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Billionaire Eskenazis Risk Default As Argentina Takes YPF

Billionaire Eskenazis Risk $2 Billion Default as YPF Seized
The Repsol YPF SA oil refinery in Plaza Huincul in the Patagonian province of Neuquen, Argentina. Photographer: Diego Giudice/Bloomberg

Argentina’s billionaire Eskenazi family risks default on more than $2 billion of debt after the government seized control of oil company YPF SA and said dividends would probably be reinvested in the company.

The family’s Petersen Group, which has 25 percent of YPF, owes Spanish partner Repsol YPF SA 1.45 billion euros ($1.9 billion) after it bought a stake in YPF, the Madrid-based company said April 16. The Eskenazis counted on YPF dividend payments of as much as 90 percent of profit to repay Repsol and about $680 million of loans with banks including Citigroup Inc.

Petersen didn’t respond to telephone and email requests for comment. Danielle Romero-Apsilos, a Citigroup spokeswoman in New York, declined to comment.

“Should the Argentine government cut the dividend at YPF (which is the most likely scenario), the Petersen Group would default on its loans,” Exane BNP Paribas analysts Alexandre Marie and Charles Riou said in a note to clients yesterday. “A dividend payout of less than 90 percent triggers a default.”

YPF’s 2011 profit will not be used to pay dividends this year and will probably be re-invested, Deputy Economy Minister Axel Kicillof said yesterday in a congressional hearing.

President Cristina Fernandez de Kirchner ousted Sebastian Eskenazi as the head of Buenos Aires-based YPF April 16, appointing Planning Minister Julio de Vido to run the company and announcing plans to seize a 51 percent stake in YPF from Repsol. The expropriation follows the takeovers of airline Aerolineas Argentinas SA and a $24 billion pension fund by Kirchner since she took office in 2007.

‘In the Same Boat’

“Those that aren’t expropriated are more nailed than those who were,” Antonio Brufau, chief executive officer of Repsol, said yesterday at a news conference in Madrid, referring to Fernandez’s decision not to target the Petersen stake. “We’re all in the same boat. The Eskenazis are enormously worried.”

“Petersen had used YPF dividends to pay interest on the loans,” Borja Monforte, an analyst with Fitch Ratings, said in a telephone interview yesterday from Barcelona, Spain. “With the government taking control, it seems unlikely that Petersen will be able to use those dividends to pay back the Repsol debt.”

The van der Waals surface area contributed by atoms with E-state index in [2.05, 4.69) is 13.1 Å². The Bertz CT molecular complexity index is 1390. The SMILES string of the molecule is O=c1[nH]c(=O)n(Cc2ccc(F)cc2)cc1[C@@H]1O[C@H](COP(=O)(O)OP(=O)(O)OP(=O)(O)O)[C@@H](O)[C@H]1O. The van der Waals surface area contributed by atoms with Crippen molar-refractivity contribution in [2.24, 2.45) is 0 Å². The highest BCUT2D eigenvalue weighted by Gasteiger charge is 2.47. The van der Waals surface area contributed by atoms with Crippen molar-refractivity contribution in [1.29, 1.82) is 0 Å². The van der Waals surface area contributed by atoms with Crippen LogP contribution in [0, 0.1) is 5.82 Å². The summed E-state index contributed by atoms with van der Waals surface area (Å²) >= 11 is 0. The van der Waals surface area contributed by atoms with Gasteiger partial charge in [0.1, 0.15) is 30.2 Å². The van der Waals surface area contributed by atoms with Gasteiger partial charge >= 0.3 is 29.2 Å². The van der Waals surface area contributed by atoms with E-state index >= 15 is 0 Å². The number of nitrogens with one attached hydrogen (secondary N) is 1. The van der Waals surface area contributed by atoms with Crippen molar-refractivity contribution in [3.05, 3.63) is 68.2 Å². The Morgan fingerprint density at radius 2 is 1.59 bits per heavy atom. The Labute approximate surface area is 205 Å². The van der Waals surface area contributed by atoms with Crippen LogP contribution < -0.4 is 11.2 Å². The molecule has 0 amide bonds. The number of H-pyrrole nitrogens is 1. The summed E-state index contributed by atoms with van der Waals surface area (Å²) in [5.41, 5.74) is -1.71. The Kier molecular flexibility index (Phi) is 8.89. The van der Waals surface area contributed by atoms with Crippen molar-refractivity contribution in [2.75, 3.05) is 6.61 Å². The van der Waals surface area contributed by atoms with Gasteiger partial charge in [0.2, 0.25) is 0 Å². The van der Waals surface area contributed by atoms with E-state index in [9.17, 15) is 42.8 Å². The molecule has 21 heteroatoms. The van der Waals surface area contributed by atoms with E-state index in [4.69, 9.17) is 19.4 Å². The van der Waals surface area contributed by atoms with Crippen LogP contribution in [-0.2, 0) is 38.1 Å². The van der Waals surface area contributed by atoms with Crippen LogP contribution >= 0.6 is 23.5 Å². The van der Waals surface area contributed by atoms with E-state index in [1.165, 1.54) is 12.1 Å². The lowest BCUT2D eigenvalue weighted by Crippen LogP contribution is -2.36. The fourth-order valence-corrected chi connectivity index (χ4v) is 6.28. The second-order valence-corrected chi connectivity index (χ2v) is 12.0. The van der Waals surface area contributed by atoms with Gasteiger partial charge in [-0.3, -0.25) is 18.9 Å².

The family, which made its fortune in banking and construction, bought 15 percent of YPF from Repsol in 2008 in a deal backed by then-president Nestor Kirchner, the late husband of Fernandez. The acquisition was financed with a syndicated bank loan and a seller’s note from Repsol. The Eskenazis bought an additional 10 percent of YPF in 2011 with two similar loans.

The four loans covered the full value of the acquisitions.


Petersen’s 25 percent stake in YPF is pledged as collateral to the loans, Exane’s Marie and Riou said in their note. The stake would be divided between the debt holders if Petersen defaults, leaving 22 percent of YPF to the lending banks and 3 percent to Repsol, according to the report.

Petersen’s main stakeholders are Enrique Eskenazi and his sons Sebastian and Matias, who all helped manage YPF. The Group also owns four closely held banks in Argentina.

YPF’s market value more than halved to $7.7 billion from a high this year of about $16.2 billion on Jan. 23, according to data compiled by Bloomberg. The Eskenazis stake plunged to a value of about $1.92 billion, based on yesterday’s close.

Bank of America

Bank of America Merrill Lynch cut its 52-week target price for YPF’s American depositary receipts to $7.15 from $33 and reduced its rating to underperform from neutral after news of the takeover. Trading of the ADRs have been halted since April 16 in New York when they were trading at $19.50.

Spain vowed to retaliate against Argentine exporters and energy supplies as Repsol demanded $10.5 billion in compensation and vowed to use all legal means to win full payment.

Repsol declined 6.1 percent to 15.40 euros at 5:40 p.m. in Madrid, after dropping as much as 9 percent yesterday.

Kristian Rix, a spokesman for Repsol, declined to comment.

“People are not only taking out the market value of YPF but they’re also assuming they don’t get that repaid from Petersen,” Andrea Williams, who manages the 1 billion-pound ($1.6 billion) European equities fund at Royal London Asset Management and owns Repsol, said yesterday by telephone.

The seizure of the stake comes after more than two months of government pressure on YPF because of slumping production. The country could double output within a decade after the discovery of shale oil fields in the south that will cost $25 billion a year to develop and that will require YPF to find partners to help share costs.

Cash For Exploration

The government’s requests for YPF to increase investments included asking in March that the company use its cash to invest in exploration and production instead of paying semi-annual dividends.

The government’s representative on the board, Roberto Baratta, voted against paying dividends in 2011 and this year. Instead of paying dividends, YPF’s board proposed issuing new shares.

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